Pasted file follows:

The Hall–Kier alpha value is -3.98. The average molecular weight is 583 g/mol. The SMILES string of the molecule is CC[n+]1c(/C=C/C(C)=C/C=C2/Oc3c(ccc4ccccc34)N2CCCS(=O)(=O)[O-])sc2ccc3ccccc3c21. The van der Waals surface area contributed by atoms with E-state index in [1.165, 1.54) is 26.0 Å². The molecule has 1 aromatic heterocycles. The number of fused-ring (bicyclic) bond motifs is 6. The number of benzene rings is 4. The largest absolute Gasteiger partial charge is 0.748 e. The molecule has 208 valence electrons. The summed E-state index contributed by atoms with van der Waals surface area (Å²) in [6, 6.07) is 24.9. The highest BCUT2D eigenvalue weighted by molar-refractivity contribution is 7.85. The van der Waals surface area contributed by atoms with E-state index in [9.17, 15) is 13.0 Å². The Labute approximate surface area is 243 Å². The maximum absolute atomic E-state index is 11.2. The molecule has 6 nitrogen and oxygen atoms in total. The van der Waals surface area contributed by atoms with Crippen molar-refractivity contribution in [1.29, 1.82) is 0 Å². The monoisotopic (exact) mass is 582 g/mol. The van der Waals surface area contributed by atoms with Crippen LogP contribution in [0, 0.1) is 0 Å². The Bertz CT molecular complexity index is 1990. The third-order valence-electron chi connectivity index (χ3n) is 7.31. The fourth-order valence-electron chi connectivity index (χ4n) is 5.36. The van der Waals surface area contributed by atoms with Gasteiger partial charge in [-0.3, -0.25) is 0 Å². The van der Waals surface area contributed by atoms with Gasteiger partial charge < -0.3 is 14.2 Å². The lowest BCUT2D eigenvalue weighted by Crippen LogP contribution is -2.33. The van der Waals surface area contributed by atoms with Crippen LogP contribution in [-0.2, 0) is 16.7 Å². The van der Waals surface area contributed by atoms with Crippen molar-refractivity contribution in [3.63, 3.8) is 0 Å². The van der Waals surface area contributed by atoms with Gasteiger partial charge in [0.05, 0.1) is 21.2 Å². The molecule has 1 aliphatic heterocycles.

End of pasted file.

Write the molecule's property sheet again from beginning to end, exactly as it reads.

The Hall–Kier alpha value is -3.98. The average molecular weight is 583 g/mol. The SMILES string of the molecule is CC[n+]1c(/C=C/C(C)=C/C=C2/Oc3c(ccc4ccccc34)N2CCCS(=O)(=O)[O-])sc2ccc3ccccc3c21. The van der Waals surface area contributed by atoms with E-state index in [1.165, 1.54) is 26.0 Å². The molecule has 1 aromatic heterocycles. The number of fused-ring (bicyclic) bond motifs is 6. The number of benzene rings is 4. The largest absolute Gasteiger partial charge is 0.748 e. The molecule has 208 valence electrons. The summed E-state index contributed by atoms with van der Waals surface area (Å²) in [6, 6.07) is 24.9. The highest BCUT2D eigenvalue weighted by molar-refractivity contribution is 7.85. The van der Waals surface area contributed by atoms with E-state index in [9.17, 15) is 13.0 Å². The Labute approximate surface area is 243 Å². The maximum absolute atomic E-state index is 11.2. The molecule has 6 nitrogen and oxygen atoms in total. The van der Waals surface area contributed by atoms with Crippen molar-refractivity contribution in [1.29, 1.82) is 0 Å². The monoisotopic (exact) mass is 582 g/mol. The van der Waals surface area contributed by atoms with Crippen LogP contribution in [0, 0.1) is 0 Å². The Bertz CT molecular complexity index is 1990. The third-order valence-electron chi connectivity index (χ3n) is 7.31. The fourth-order valence-electron chi connectivity index (χ4n) is 5.36. The van der Waals surface area contributed by atoms with Gasteiger partial charge in [-0.3, -0.25) is 0 Å². The van der Waals surface area contributed by atoms with Gasteiger partial charge < -0.3 is 14.2 Å². The lowest BCUT2D eigenvalue weighted by Crippen LogP contribution is -2.33. The van der Waals surface area contributed by atoms with Crippen LogP contribution in [-0.2, 0) is 16.7 Å². The van der Waals surface area contributed by atoms with Crippen molar-refractivity contribution in [3.63, 3.8) is 0 Å². The van der Waals surface area contributed by atoms with Gasteiger partial charge in [0.05, 0.1) is 21.2 Å². The molecule has 1 aliphatic heterocycles.